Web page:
Rental pick of the week

Want exposed brick? There’s plenty of it in this Chinatown two bedroom, for $2,975

The next tenant of this Chinatown two bedroom is going to have to really like exposed brick. 

WRE Group/StreetEasy

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Few things scream “NYC apartment” more than exposed brick. Whether it’s a full wall or just a small section, it definitely adds charm, serve as an effortless design element, and can be a welcome break from bland, white apartments.

Living with exposed brick can come with a few drawbacks, but even still, they remain a sought-after amenity for many renters in New York City. If you’re one of them, this two-bedroom rental for $2,975 at 28 Forsyth St., #3R, in Chinatown might be worth a look. However, this newly renovated apartment has quite the abundance of original exposed brick throughout, so it may pose the question: Is there such a thing as too much exposed brick?

This no-fee apartment is in a walk-up building and is about $200 above the median asking rent for two bedrooms in Chinatown, but well below the going two-bedroom rate in nearby Little Italy, Two Bridges and the Lower East Side, according to StreetEasy.

In addition to the exposed brick, the apartment has exposed original beam ceilings, and new fixtures and hardwood floors throughout.

The living room has two large windows that look out onto another building, but appear to let in a good amount of light. The wall opposite the windows appears to have sturdy-looking wood-and-pipe open shelving.

The small galley kitchen has a large window, stainless steel appliances (including a dishwasher, which is not always a given in a rental), and the same open shelving found in the living room. Aside from the cabinet under the sink, that’s pretty much it for kitchen storage, so keep that in mind if you have a lot of cooking gadgets.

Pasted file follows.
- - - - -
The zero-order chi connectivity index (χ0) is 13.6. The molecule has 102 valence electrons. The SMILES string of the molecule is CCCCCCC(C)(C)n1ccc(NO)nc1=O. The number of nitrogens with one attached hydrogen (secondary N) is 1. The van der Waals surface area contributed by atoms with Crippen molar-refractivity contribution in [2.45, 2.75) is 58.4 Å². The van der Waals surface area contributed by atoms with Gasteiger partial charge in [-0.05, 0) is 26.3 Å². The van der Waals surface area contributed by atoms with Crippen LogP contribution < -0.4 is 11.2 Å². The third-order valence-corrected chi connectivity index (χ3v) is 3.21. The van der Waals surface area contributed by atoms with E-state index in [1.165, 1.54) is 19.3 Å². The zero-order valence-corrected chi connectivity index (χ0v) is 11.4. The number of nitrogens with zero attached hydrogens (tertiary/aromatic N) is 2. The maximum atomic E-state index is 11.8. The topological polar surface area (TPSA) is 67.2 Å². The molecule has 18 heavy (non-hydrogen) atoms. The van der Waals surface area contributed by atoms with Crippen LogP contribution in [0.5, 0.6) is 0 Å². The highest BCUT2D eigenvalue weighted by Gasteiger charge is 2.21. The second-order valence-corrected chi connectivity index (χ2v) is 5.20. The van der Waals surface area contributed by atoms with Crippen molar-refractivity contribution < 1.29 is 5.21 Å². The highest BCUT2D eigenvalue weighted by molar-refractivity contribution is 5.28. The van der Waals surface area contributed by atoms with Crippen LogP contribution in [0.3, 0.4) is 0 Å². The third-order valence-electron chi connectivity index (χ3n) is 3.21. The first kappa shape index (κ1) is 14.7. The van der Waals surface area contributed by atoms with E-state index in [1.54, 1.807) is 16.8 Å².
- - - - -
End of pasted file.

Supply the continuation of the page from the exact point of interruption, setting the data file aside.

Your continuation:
According to the listing, this rental has one and a half baths, but only shows the full bath, which looks to be quite large by city standards. It is the polar opposite end of the color spectrum found in the red brick-filled rest of the apartment as it is almost completely—maybe even nearly blindingly—white, from the floor-to-ceiling tiles to the toilet and vanity, which looks to have four drawers. 

The listing also says that both bedrooms have closets and can fit queen beds, but only one bedroom is shown. Its walls are, you guessed it, exposed brick, and there are built-in wood shelves and a decent-sized window. Next to the window is a door with a small storage space above it that might go out to the “small outdoor space” mentioned in the listing but is also not shown. The listing indicates that outdoor space is accessible by both bedrooms. 

The dining options near this two bedroom are endless with Chinatown’s close proximity to Little Italy and the LES. Destination eateries Katz’s Delicatessen and Russ & Daughters are both just a 10-minute stroll.

As for transportation, both the Grand Street B and D trains and East Broadway F train are about a six-minute walk away, while the Bowery J and Z station is about eight minutes.

Two other tidbits about this Forsyth Street two bedroom: The Manhattan Bridge and its northern arch and colonnade is practically outside the front door, and Saint Barbara Greek Orthodox Church is next door.